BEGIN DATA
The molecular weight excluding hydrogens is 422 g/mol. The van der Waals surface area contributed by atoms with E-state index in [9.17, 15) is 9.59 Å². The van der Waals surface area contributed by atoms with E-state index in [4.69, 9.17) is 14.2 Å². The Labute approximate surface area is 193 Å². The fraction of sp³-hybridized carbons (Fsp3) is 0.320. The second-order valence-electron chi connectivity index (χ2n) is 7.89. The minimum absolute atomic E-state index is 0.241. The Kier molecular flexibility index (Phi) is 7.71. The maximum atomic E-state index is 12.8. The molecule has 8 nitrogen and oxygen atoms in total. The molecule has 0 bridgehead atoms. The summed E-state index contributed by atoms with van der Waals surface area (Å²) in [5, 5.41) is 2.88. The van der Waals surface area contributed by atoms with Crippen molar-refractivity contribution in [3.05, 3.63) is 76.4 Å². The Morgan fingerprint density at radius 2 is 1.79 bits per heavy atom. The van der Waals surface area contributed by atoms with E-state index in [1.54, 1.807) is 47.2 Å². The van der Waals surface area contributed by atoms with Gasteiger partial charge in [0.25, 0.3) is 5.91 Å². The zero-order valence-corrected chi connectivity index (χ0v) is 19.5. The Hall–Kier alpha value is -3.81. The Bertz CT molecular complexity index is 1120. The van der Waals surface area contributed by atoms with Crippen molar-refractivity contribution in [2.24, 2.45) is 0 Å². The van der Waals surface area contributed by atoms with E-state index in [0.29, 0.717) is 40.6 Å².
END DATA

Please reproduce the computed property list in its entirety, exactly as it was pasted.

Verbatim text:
The molecular weight excluding hydrogens is 422 g/mol. The van der Waals surface area contributed by atoms with E-state index in [9.17, 15) is 9.59 Å². The van der Waals surface area contributed by atoms with E-state index in [4.69, 9.17) is 14.2 Å². The Labute approximate surface area is 193 Å². The fraction of sp³-hybridized carbons (Fsp3) is 0.320. The second-order valence-electron chi connectivity index (χ2n) is 7.89. The minimum absolute atomic E-state index is 0.241. The Kier molecular flexibility index (Phi) is 7.71. The maximum atomic E-state index is 12.8. The molecule has 8 nitrogen and oxygen atoms in total. The molecule has 0 bridgehead atoms. The summed E-state index contributed by atoms with van der Waals surface area (Å²) in [5, 5.41) is 2.88. The van der Waals surface area contributed by atoms with Crippen molar-refractivity contribution in [3.05, 3.63) is 76.4 Å². The Morgan fingerprint density at radius 2 is 1.79 bits per heavy atom. The van der Waals surface area contributed by atoms with E-state index in [1.54, 1.807) is 47.2 Å². The van der Waals surface area contributed by atoms with Gasteiger partial charge in [0.25, 0.3) is 5.91 Å². The zero-order valence-corrected chi connectivity index (χ0v) is 19.5. The Hall–Kier alpha value is -3.81. The Bertz CT molecular complexity index is 1120. The van der Waals surface area contributed by atoms with Crippen molar-refractivity contribution in [2.24, 2.45) is 0 Å². The van der Waals surface area contributed by atoms with E-state index in [0.29, 0.717) is 40.6 Å².